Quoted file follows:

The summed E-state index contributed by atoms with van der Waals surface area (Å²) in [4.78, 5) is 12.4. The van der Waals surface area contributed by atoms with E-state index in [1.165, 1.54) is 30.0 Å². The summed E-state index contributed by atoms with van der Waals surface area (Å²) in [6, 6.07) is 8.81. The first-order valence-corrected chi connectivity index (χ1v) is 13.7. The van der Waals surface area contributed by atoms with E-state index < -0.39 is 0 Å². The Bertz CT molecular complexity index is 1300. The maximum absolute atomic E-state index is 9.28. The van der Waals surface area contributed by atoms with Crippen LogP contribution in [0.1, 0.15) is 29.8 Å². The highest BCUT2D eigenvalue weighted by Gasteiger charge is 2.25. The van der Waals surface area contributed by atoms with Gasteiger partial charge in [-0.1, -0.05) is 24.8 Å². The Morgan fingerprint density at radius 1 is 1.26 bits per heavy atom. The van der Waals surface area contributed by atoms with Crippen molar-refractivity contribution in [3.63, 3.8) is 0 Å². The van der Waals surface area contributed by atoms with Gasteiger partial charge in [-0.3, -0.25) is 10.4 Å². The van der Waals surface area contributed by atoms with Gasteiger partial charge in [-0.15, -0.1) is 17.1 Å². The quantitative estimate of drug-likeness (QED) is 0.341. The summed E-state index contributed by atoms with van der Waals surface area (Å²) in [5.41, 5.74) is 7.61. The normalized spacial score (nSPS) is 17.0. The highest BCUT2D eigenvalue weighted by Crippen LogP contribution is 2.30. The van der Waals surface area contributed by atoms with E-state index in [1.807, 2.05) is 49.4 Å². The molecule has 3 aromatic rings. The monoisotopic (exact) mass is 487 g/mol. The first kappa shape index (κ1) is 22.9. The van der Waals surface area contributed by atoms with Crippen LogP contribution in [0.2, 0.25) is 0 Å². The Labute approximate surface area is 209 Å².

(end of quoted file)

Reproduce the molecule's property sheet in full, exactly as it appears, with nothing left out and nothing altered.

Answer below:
The summed E-state index contributed by atoms with van der Waals surface area (Å²) in [4.78, 5) is 12.4. The van der Waals surface area contributed by atoms with E-state index in [1.165, 1.54) is 30.0 Å². The summed E-state index contributed by atoms with van der Waals surface area (Å²) in [6, 6.07) is 8.81. The first-order valence-corrected chi connectivity index (χ1v) is 13.7. The van der Waals surface area contributed by atoms with E-state index < -0.39 is 0 Å². The Bertz CT molecular complexity index is 1300. The maximum absolute atomic E-state index is 9.28. The van der Waals surface area contributed by atoms with Crippen LogP contribution in [0.1, 0.15) is 29.8 Å². The highest BCUT2D eigenvalue weighted by Gasteiger charge is 2.25. The van der Waals surface area contributed by atoms with Gasteiger partial charge in [-0.1, -0.05) is 24.8 Å². The Morgan fingerprint density at radius 1 is 1.26 bits per heavy atom. The van der Waals surface area contributed by atoms with Crippen molar-refractivity contribution in [3.63, 3.8) is 0 Å². The van der Waals surface area contributed by atoms with Gasteiger partial charge in [-0.3, -0.25) is 10.4 Å². The van der Waals surface area contributed by atoms with Gasteiger partial charge in [-0.15, -0.1) is 17.1 Å². The quantitative estimate of drug-likeness (QED) is 0.341. The summed E-state index contributed by atoms with van der Waals surface area (Å²) in [5.41, 5.74) is 7.61. The normalized spacial score (nSPS) is 17.0. The highest BCUT2D eigenvalue weighted by Crippen LogP contribution is 2.30. The van der Waals surface area contributed by atoms with E-state index in [1.807, 2.05) is 49.4 Å². The molecule has 3 aromatic rings. The monoisotopic (exact) mass is 487 g/mol. The first kappa shape index (κ1) is 22.9. The van der Waals surface area contributed by atoms with Crippen LogP contribution in [0.2, 0.25) is 0 Å². The Labute approximate surface area is 209 Å².